Both sides must understand the plan of action -- when the doctor should be called, when specifically the doctor will arrive, and what the doctor's orders are in the meantime, he noted.
Additionally, make sure to chart the phone call and the mutually understood game plan, Davidson advises.
Nurses and residents, for example, also should never hesitate to call the attending doctor. "I'd rather see [a nurse or resident] get yelled at rather than have a catastrophe happen," he said.
Legible handwriting is also important, said Samuel Davis, a lawyer who sues physicians and drug companies as a partner at Davis, Saperstein & Solomon in Teaneck, N.J.
Bad handwriting "creates more problems," said Davis, who teaches an introduction to legal medicine seminar called Jurisprudent Surgical Resident at Columbia University Medical School's College of Physicians and Surgeons. "We would put the doctor on the witness stand, and it makes him look sloppy."
Davis tells students to keep legible, timely dictation and records. "If it's done 60 to 90 days later, we [plaintiff attorneys] would have a field day with that," he said. "It looks like something is being concealed. You want to avoid hoisting red flags."
Most institutions require dictation of charts within 24 or 48 hours, Davis noted.
"Many physicians don't know the rules," he said. "They're busy or they don't think it's important."
When interacting with the students, Davis said, "I was surprised by the overall lack of knowledge on medical legal practices. They pick up their understanding by watching television -- 'ER' or 'Scrubs.' That just doesn't work anymore."
Mock trial lessons
During his course, Davis holds a mock trial and stresses three key points: never alter records, no matter how small the detail; disclose medical errors to patients; and maintain positive lines of communication with patients.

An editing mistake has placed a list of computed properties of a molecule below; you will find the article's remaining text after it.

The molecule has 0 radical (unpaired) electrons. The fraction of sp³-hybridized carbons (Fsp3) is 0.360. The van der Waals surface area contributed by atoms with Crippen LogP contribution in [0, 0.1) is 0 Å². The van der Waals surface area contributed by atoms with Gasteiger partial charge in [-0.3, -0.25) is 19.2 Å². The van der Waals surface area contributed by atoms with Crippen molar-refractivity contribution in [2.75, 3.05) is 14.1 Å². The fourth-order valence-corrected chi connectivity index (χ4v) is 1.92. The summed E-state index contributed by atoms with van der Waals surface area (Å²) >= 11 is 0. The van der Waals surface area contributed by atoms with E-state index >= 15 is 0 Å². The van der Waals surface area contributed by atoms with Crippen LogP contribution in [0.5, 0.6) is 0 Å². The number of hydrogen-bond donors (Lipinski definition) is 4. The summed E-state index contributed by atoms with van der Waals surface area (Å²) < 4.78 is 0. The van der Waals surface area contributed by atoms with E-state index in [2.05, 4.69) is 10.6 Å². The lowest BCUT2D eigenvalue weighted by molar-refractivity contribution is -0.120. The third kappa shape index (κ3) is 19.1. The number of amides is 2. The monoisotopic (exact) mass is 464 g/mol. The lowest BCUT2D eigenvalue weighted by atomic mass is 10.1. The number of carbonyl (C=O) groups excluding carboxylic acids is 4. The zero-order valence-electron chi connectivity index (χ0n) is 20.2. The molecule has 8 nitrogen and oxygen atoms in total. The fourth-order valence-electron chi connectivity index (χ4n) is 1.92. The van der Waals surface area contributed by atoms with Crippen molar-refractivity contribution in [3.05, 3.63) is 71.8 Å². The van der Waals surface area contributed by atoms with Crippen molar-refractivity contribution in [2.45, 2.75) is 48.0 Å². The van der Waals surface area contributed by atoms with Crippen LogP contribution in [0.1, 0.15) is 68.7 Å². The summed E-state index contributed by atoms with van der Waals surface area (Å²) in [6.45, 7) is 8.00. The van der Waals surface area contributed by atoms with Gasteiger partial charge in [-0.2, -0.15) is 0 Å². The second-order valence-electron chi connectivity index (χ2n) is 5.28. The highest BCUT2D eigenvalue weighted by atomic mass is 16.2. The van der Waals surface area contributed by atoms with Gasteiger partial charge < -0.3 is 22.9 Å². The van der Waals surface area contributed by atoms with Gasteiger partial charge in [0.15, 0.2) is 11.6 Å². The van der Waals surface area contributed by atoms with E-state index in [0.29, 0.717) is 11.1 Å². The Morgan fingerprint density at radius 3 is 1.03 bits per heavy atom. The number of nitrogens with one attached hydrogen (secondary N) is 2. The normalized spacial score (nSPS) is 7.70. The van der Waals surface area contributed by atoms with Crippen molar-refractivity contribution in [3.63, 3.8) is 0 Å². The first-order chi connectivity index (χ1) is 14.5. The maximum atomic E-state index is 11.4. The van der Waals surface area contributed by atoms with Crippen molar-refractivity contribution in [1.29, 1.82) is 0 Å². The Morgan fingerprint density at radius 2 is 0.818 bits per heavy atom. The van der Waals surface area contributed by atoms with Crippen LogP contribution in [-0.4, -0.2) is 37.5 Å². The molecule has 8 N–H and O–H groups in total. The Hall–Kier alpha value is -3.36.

"If you don't talk to patients, patients are going to talk to a lawyer," he said. Discussing a medical error with a patient does not increase the likelihood of being sued, and it decreases the severity of a claim.
Edward Requenez, a second-year medical student at Columbia, found the seminar and advice from Davis helpful.
"It brought the liability issues to the surface of a medical student's thinking," he said. "The more you know about any given process, the less fear there is.
"It was educating us about what medicine is as a job," said Requenez, who served as a jury member in the mock trial. "I wish there were more classes about how to manage and run a practice, ones that look at the practical side of medicine."
Ronald Drusin, MD, Columbia University Medical School's associate dean for education, said Davis' seminar provides valuable insight for students and beginning physicians on their legal responsibilities to both patients and society.
"It gives them a chance to interact with a malpractice attorney and ask questions related to medicine and law," Drusin said.
Dr. Goldsmith points out that the number of medical liability claims has decreased in New Jersey. However, the number of overall lawsuits nationally has remained stable, said Dax Gonzalez, spokesperson for the Physician Insurers Assn. of America. While the number of small payout suits, such as those less than $100,000, has dropped from about 75% of suits in 1985 to 32% in 2003, the number of top-dollar suits, such as those at or more than $1 million, has doubled in the past four years, he said.
Gonzalez says plaintiff attorneys may be more selective in deciding where the money is and avoiding smaller claims that involve proving negligence.
"The cost of litigation is high, and lawyers are more sophisticated about what is or is not malpractice," Dr. Goldsmith said.
For example, of the 40 or so referrals Goldsmith receives per month, he obtains records for between five and 10 cases and usually takes on one to two cases per month.
"They've got to be clear and overt cases," he said.
Despite the repetitive nature of the discussions, physician attendees' interest in the subject is unwavering, he said.
"We have never given a presentation [to physicians] without any questions at the end," he said. "And it's not just one or two, it's several. You can hardly get out of the room. Obviously the topic is of great interest to physicians and they want to learn more."
In May, Davidson presented a seminar titled, "Pediatric Risk Management: It's Not Child's Play," along with a pediatrician, both of whom stressed some of the same tips regarding record-keeping and communication. "It's amazing how many things we were repeating," Davidson said.
At the May conference, about 25 people stood up with questions, Davidson said. "We had to leave the room so they could clear out for lunch."